Orange ceased to be just a colour when a fledgling mobile phone company was first launched in Britain in April 1994. Today the word is just as likely to evoke the catchphrase, 'The future's bright... ', as it is the image of a fruit.
But while Orange's 17 million UK customers have had a largely unbroken and positive association with the mobile company, the situation for its employees has been very different. In 1999, having licensed itself in countries as diverse as Hong Kong and Israel, Orange was sold to Mannesmann AG. In 2001, it was then acquired by France Telecom, while in 2006, Wanadoo, its internet-search engine business, ceased to be and was renamed Orange Broadband. The last of these changes was part of a group-wide strategy to make the Orange brand dominant. The impact, however, was that many staff suffered a mini identity crisis.
"We'd defined what we stood for as a business looking out," says David Roberts, employer brand manager, Orange, "but a brand is also about the promise and it was felt this needed explaining internally - to form part of our HR identity. "
Roberts, who has been with Orange since 2002, but spent his first four years in its HR department, is one of an emerging breed of HR professionals who takes the concept of the internal brand (he calls it the 'employer offer') extremely seriously. Since November 2007 he has been leading a project that he says represents the first of a new style of employer branding - one that is not only used as a recruitment tool to attract talent to Orange but also internally to retain staff by creating an internal HR identity across all of its staff communications - everything from identifying talent, to pensions advice, internal comms, share schemes, and employee involvement.
"Research carried out among our 12,500 staff revealed that internally we were still seen as a 1990s company," he says. "At the same time, they recognised the European opportunities France Telecom provided, but that it was the Orange name they identified with."
It was these findings - which Roberts says was a conflict between the rational outlook staff had, and the emotional benefits that the brand still carried - that influenced his decision to devise two cartoon characters that are now used in all of its internal communications. "One of our characters has a heart - representing the emotion of the company (see pictures)", he says. "The other has a light bulb, to represent the rational," he adds.
The characters may sound simple, but they are highly complicated - even if the staff audience is not consciously aware of it. "We launched the characters with workshops involving all our HR community, who helped me refine the characters," says Roberts. "For instance, everything to do with 'rewards' is always drawn with trees in the background or foreground. This is because rewards are things you can grow." So far more than 70 images exist, each with a head and heart variation. They are all subtly different but use the same characters to cover everything from performance to the home environment.
The characters are a far cry from previous attempts. "What existed was a real mixture. There were balloons representing pay, Top Trump cards were used to represent goals, while our shares pack bizarrely had a dog on it," muses Roberts. "Now, the character set is fixed, and looks consistent."
The HR team was briefed on the set of images over the New Year, in particular how to use and think about the pallet of head and heart images available to them when building their own internal comms. "The point about having a well thought through template is that HR can start using them cleverly when crafting their own internal comms," says Roberts. "For attracting staff, HR may want to adjust the number of illustrations to be represented by, say, 70% emotional (heart) images and 30% rational (light bulb) images. The subtle message is that there is an emotional experience to be had from working at Orange. In other comms, such as pensions and shares, this balance may want to lean more to rational imagery."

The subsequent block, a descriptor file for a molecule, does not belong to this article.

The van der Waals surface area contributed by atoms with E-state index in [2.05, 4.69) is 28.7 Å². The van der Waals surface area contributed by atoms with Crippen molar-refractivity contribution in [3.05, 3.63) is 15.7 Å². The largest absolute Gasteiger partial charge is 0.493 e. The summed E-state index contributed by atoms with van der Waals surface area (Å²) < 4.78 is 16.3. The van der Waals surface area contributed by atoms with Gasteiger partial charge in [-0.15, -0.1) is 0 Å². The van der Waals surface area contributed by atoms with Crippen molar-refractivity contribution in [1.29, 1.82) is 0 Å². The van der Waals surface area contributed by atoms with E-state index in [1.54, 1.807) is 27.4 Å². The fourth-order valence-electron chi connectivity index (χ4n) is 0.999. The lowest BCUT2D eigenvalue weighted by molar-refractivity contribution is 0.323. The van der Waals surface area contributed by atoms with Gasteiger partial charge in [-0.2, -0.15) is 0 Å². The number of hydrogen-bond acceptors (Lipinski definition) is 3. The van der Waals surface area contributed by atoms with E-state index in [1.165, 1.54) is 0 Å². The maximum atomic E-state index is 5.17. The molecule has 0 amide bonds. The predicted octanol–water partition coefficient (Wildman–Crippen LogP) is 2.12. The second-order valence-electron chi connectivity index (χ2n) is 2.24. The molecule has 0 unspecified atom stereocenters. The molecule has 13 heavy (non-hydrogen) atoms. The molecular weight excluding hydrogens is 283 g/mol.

The characters appear on both the external and internal websites. Click on www.orange.co.uk/whyworkhere, for instance, and the explanation of what the characters represent is more obvious. Rational character (Roberts says he has not given names to them) and heart character are at a crossroads, with a signpost pointing one way (shown by a heart) and another way (shown by the light bulb). By clicking on each, the respective 'rational' and 'emotional' reasons for working at Orange are explained.
"I think this gives HR the ability to sell the brand back to the business, and back to staff," he continues. "I want HR to start thinking more like marketers - what they can deliver, and how to do it well. It's not about spinning a line to staff, but giving them visual cues about what Orange's key selling points are."
In spring the characters were released, although not with the huge fanfare that some internal comms are often launched. The idea was for staff to gradually get used to seeing the same people, with subtlety once more the watchword. Already there has been a 10% increase in visitors to Orange's intranet site, while for outsiders looking in on Orange's recruitment page, there has been a 25% improvement on the time browsers spend on the site.
Even though Roberts works in the brand team, he says he will now leave it to HR to be the main drivers of the communications that come from it. And, because huge investment has gone into devising the characters (he won't say exactly how much), they will not disappear after six months. "We envisage using them for at least two years, and most probably longer," says Roberts. "We have to measure our progress on this, and this month we will be doing our first survey asking staff if they believe it helps them understand the messaging of Orange better."